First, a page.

BNY Mellon's Pershing is changing the way it works with registered investment advisers.
In the second year of a $50 million investment towards its RIA custody business, the firm is focusing on human talent and providing "adviser-led experiences." Leading the charge is Christina Townsend, an 18-year Pershing veteran who in June became the firm's head of adviser solutions platform strategy.
Ms. Townsend previously oversaw product in Pershing's managed account business. Now she'll spend her time thinking about how Pershing's enterprise products can be deployed to RIAs, and how Pershing can better partner with third-party tech vendors.
InvestmentNews sat down with Ms. Townsend at the T3 Adviser Conference in Denton, Tex., to ask about her role and vision for Pershing's RIA technology.
Ryan W. Neal: Stepping into this role, what was your take with regards to Pershing's technology and where are you looking to change?
Christina Townsend: I thought that historically we were over invested in proprietary technology. That had begun to shift, but it needed to shift even faster in order to really be where we need to be for the RIA channel. Luckily, I'm getting support in this area — funding, people, etc. — to move the needle forward as it relates to working with providers.
The second part of it is people. Many of our competitors do a really great job in having people to work with the clients who need help figuring out what their technology is going to look like. We had some people doing technology consulting, but we didn't have it formalized, nor did we have a really big team.
The third is around flexible design, flexible technology. Advisory firms are saying they are going to have multiple custodians. It is not necessarily always going to be one. The more complex the firms get, and the more sophisticated their clients are, it's not necessarily realistic.
RN: Are you working with teams at technology products like Marstone?
CT: I'm absolutely hooked into that. My role is to figure out what we need to do with those solutions to make them work for the RIA channel. Many RIAs want to not leverage Marstone's investments, they want to have their own intellect in there. So we're figuring out the right way to scale the solution for RIAs, who of course want to brand it, have their own intellect, etc., within the solution.
RN: What do you mean by "increasing Pershing's investment in adviser-led experience?"
CT: We're seeing a shift, I think others are too, from advisory firms looking less towards investments and less towards planning and more towards the actual experience they are providing. And that to me is a transformation that's going to take time.
The team I'm constructing is very thoughtful around people who have expertise in working with [advisers] to understand who is their optimal client, what is the experience they are trying to deliver and then how does technology surround it. My team is not going to take the technology-first conversation. Technology is a means to an end.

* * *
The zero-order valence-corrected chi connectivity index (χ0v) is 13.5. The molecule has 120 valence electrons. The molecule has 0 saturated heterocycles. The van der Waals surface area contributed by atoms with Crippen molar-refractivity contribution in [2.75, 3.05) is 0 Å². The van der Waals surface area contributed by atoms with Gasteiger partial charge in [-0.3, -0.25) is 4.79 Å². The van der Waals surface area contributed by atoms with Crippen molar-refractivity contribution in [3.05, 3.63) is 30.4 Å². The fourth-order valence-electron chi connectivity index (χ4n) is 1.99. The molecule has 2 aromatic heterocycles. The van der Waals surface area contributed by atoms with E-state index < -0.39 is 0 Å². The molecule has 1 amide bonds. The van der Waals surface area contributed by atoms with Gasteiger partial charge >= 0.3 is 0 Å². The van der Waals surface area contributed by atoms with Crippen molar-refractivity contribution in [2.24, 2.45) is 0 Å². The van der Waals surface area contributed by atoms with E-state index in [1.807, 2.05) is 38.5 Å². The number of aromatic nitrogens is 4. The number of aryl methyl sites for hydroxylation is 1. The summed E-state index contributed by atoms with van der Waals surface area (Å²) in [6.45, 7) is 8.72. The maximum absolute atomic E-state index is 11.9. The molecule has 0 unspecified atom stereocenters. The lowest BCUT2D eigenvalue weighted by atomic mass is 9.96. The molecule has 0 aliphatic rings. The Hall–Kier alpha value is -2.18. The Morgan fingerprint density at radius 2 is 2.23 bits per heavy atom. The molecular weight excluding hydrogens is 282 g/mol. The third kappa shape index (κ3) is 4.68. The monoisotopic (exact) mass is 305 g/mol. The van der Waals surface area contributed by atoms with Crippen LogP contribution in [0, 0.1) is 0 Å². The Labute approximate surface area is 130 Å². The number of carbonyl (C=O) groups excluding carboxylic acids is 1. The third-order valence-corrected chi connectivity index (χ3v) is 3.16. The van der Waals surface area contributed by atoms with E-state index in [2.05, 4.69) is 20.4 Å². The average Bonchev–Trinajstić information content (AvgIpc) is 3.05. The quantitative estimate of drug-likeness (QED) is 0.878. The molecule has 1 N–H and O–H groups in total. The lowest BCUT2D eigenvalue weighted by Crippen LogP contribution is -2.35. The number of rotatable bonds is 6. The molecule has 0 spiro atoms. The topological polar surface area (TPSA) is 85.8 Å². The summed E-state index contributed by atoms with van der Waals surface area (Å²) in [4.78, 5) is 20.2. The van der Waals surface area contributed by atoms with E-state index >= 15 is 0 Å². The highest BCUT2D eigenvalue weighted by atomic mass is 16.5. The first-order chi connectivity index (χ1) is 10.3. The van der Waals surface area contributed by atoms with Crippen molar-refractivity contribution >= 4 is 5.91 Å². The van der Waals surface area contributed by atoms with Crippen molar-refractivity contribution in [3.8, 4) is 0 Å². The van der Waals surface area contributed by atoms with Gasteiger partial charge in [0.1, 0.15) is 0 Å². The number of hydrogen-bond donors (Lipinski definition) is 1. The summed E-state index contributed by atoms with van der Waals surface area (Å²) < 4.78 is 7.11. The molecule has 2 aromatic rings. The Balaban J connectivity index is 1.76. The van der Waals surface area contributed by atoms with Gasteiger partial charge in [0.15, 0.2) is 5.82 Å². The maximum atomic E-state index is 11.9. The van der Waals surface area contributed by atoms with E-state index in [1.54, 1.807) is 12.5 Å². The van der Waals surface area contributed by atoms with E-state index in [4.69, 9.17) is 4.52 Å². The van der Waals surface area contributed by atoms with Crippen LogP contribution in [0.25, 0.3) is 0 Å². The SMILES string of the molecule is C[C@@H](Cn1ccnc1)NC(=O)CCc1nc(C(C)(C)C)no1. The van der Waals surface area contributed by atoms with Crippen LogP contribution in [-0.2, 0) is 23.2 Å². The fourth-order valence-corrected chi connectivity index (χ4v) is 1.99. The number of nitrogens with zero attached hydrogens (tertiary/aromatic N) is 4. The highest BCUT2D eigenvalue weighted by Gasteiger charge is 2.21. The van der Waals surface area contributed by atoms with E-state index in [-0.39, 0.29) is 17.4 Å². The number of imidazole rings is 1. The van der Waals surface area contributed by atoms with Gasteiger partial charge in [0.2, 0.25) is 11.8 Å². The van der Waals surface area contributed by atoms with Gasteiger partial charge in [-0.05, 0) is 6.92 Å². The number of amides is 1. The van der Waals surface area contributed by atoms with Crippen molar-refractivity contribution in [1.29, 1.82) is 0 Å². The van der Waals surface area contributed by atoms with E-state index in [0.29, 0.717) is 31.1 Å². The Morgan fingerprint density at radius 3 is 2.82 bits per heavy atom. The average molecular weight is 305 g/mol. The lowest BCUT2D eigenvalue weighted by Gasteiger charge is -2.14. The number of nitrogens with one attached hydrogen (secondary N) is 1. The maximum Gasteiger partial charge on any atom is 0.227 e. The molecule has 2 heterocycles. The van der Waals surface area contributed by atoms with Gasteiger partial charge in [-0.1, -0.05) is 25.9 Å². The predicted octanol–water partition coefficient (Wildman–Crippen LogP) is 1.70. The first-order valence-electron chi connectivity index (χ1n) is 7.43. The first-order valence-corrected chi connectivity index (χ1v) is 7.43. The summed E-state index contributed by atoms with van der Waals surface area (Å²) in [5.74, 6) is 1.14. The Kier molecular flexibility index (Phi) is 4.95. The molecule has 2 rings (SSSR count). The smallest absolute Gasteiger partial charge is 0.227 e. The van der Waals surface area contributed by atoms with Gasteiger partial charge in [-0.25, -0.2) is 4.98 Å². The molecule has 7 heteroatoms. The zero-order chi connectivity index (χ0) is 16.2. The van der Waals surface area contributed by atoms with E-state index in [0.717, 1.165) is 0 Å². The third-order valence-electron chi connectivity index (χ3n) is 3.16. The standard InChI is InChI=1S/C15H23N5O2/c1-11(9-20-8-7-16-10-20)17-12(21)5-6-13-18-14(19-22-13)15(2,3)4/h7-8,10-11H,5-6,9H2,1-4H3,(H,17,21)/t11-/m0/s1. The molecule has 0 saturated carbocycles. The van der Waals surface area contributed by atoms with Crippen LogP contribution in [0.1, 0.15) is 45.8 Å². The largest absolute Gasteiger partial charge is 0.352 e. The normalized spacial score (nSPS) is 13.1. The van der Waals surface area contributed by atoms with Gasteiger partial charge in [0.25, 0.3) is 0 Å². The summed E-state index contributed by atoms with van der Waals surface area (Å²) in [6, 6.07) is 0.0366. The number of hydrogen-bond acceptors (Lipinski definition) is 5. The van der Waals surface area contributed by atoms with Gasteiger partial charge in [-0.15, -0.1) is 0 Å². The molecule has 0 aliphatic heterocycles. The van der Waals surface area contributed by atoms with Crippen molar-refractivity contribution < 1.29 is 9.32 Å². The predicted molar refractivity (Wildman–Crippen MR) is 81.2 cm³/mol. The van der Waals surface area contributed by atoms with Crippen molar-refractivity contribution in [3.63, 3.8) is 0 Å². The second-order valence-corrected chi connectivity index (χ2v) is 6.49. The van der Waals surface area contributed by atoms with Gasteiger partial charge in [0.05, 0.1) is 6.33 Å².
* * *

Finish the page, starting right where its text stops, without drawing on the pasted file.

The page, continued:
RN: Any specific areas of Pershing's tech stack you plan to focus on?
CT: We all talk about "tech forward" and yet our clients are not there yet, and they need help getting there. We've had e-signature for a while, but what we're going to be adding to that … is being able to create forms dynamically on the fly.
RN: It seems like custodians like Pershing are shifting away from developing flashy new tools to focus more on getting the basics to working better.
CT: Completely. I'm focused really on the return on investment in technology, whether its custodial technology or any other partner. At the end of the day, advisory firms are small businesses and they are spending real money. I don't believe they are getting their bang for their buck in all cases, or taking advantage of all the capabilities. How many times have I sat down and said we have e-Signature, and people are like, "oh I didn't know it could do that," or "I thought my team was using it."
There's just a lot of room to take advantage of what we have.
RN: What else are you working to change at Pershing?
CT: It's about technology and client experience, and it's a lot about bringing our brand forward. There are a lot of people who still know my mother's Pershing, so this year we're really getting out there.
Many firms have never made it past their original owners. As an industry, we're watching firms go for the first time from one generation to another generation. We're watching clients to see how they are going to evolve. What's going to happen?
We have a responsibility to continue to change and innovate but also to keep the base strong. And so we're investing a ton of money in risk and resiliency.
By us changing our thinking to being really focused on the core and keeping that engine humming along with no issues, and then choosing to partner for all the cool sexy stuff that's getting introduced every day, … we don't have to be innovating as fast. We just have to have the right pipes and connectivity to be able to connect with them.